# sorting an array

• May 25th, 2018, 04:14 PM
rcheeks23
sorting an array
Hi I ran into this practice problem and it states
Code:

```Some people are standing in a row in a park. There are trees between them which cannot be moved. Your task is to rearrange the people by their heights in a non-descending order without moving the trees. Example For a = [-1, 150, 190, 170, -1, -1, 160, 180], the output should be sortByHeight(a) = [-1, 150, 160, 170, -1, -1, 180, 190].```
so what i have is:
Code:

```int[] sortByHeight(int[] a) {         for(int i=0; i<a.length; i++){ //goes through the array               if(a[i] != -1){ //if the values at index i does not equal -1 executes the following                         int min = i; //going to compare the rest of the array with the value at this index                             for(int j = i+1; j<a.length; j++){ //going through the array from the index above i                 if(a[j] < a[i] && a[j] != -1) //if the value at index i+1 is less than the index at i and the value at index i+1 is not                                                         //equal to -1                     min = j; //then set the index of the smaller value to the min             }             int temp = a[min]; //swaps values             a[min] = a[i];             a[i] = temp;         }     }         return a;         }```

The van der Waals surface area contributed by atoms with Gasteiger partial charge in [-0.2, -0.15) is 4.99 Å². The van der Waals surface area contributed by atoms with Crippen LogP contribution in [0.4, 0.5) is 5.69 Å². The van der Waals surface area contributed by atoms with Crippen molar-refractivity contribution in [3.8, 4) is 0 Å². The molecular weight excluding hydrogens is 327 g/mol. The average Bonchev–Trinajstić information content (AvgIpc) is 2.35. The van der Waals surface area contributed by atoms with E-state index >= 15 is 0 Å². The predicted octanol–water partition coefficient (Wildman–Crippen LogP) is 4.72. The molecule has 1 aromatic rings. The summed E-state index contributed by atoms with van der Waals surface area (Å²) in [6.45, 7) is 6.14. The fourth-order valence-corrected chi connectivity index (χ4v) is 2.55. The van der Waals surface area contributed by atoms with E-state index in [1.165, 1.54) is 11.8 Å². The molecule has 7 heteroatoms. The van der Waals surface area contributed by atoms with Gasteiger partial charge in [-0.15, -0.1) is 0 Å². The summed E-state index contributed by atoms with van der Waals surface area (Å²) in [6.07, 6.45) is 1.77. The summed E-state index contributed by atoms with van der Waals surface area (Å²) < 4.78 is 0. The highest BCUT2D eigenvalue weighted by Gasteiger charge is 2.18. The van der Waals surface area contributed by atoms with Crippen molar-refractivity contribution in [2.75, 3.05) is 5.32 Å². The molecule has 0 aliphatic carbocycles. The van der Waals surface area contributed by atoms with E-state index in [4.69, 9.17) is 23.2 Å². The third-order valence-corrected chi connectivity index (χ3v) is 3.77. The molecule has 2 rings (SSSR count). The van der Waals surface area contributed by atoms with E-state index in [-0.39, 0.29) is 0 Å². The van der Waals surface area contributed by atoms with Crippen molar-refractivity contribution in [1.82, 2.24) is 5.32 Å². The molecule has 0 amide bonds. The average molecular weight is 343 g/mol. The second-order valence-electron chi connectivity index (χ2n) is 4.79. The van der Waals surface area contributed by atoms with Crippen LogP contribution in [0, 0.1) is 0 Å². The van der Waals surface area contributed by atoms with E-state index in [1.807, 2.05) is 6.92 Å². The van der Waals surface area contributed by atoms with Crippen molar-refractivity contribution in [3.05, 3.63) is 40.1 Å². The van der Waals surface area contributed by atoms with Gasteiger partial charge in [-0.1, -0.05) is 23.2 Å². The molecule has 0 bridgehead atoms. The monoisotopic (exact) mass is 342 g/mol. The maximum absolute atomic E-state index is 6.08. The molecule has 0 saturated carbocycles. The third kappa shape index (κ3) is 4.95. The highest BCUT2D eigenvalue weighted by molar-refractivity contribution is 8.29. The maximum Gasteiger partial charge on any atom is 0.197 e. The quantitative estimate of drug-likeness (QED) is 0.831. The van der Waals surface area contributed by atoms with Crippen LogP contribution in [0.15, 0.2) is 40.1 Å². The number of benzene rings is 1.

im not sure why but this wont sort when a: [-1, 150, 190, 170, -1, -1, 160, 180]
i get a return of the same array.
im curious to know if anyone sees what im doing wrong.
for my first if statement isn't it supposed to for to the next index if the value is equal it -1?
• May 25th, 2018, 11:25 PM
wolle
Re: sorting an array
One common solution strategy is to make a problem simpler by reducing it to a standard problem.

In this case you could copy all people to another array, sort it using a standard algorithm and then copy people back into the original array. The trees will remain where they were and all people will be back again but now in sorted order.

If you want to write the sorting algorithm from the ground up there's another possibility along the same lines.

You first implement your own standard sort algorithm and make sure it works. You then introduce a level of indirection. Instead of accessing the a array directly you access it by way of an index array b. If this is the a array,

a = [-1, 150, 190, 170, -1, -1, 160, 180]

then b would look like this

b = [1,2,3,6,7]

holding the indexes of a where there are people.

Now the sorting algorithm is modified so that all a[i] accesses are replaced by a[b[i]] accesses. In this way people get ordered while the trees are ignored.